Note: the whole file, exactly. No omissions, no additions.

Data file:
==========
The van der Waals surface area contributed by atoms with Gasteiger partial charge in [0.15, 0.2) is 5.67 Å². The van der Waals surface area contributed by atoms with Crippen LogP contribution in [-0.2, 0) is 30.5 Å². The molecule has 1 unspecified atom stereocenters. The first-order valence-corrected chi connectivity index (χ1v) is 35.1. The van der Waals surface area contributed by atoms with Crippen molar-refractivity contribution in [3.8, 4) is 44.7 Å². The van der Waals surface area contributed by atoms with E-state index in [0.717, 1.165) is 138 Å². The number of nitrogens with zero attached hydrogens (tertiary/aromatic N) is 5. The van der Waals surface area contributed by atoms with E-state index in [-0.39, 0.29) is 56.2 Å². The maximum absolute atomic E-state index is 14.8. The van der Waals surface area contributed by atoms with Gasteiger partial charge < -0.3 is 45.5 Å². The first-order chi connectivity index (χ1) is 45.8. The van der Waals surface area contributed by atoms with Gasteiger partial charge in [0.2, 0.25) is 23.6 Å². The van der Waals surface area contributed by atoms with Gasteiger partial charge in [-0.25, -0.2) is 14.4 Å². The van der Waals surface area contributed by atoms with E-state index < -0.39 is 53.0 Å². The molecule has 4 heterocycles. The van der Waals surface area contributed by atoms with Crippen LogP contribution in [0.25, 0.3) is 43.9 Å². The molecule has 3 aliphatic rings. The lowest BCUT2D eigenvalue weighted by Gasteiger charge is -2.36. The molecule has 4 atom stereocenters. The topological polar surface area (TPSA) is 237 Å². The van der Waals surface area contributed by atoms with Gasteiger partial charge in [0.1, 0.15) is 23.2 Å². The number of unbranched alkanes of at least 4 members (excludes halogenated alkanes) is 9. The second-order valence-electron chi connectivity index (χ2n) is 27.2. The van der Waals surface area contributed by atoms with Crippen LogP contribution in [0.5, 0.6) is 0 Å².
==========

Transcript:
The van der Waals surface area contributed by atoms with Gasteiger partial charge in [0.15, 0.2) is 5.67 Å². The van der Waals surface area contributed by atoms with Crippen LogP contribution in [-0.2, 0) is 30.5 Å². The molecule has 1 unspecified atom stereocenters. The first-order valence-corrected chi connectivity index (χ1v) is 35.1. The van der Waals surface area contributed by atoms with Crippen molar-refractivity contribution in [3.8, 4) is 44.7 Å². The van der Waals surface area contributed by atoms with E-state index in [0.717, 1.165) is 138 Å². The number of nitrogens with zero attached hydrogens (tertiary/aromatic N) is 5. The van der Waals surface area contributed by atoms with E-state index in [-0.39, 0.29) is 56.2 Å². The maximum absolute atomic E-state index is 14.8. The van der Waals surface area contributed by atoms with Gasteiger partial charge < -0.3 is 45.5 Å². The first-order chi connectivity index (χ1) is 45.8. The van der Waals surface area contributed by atoms with Gasteiger partial charge in [0.2, 0.25) is 23.6 Å². The van der Waals surface area contributed by atoms with Gasteiger partial charge in [-0.25, -0.2) is 14.4 Å². The van der Waals surface area contributed by atoms with E-state index < -0.39 is 53.0 Å². The molecule has 4 heterocycles. The van der Waals surface area contributed by atoms with Crippen LogP contribution in [0.25, 0.3) is 43.9 Å². The molecule has 3 aliphatic rings. The lowest BCUT2D eigenvalue weighted by Gasteiger charge is -2.36. The molecule has 4 atom stereocenters. The topological polar surface area (TPSA) is 237 Å². The van der Waals surface area contributed by atoms with Gasteiger partial charge in [0.1, 0.15) is 23.2 Å². The number of unbranched alkanes of at least 4 members (excludes halogenated alkanes) is 9. The second-order valence-electron chi connectivity index (χ2n) is 27.2. The van der Waals surface area contributed by atoms with Crippen LogP contribution in [0.5, 0.6) is 0 Å².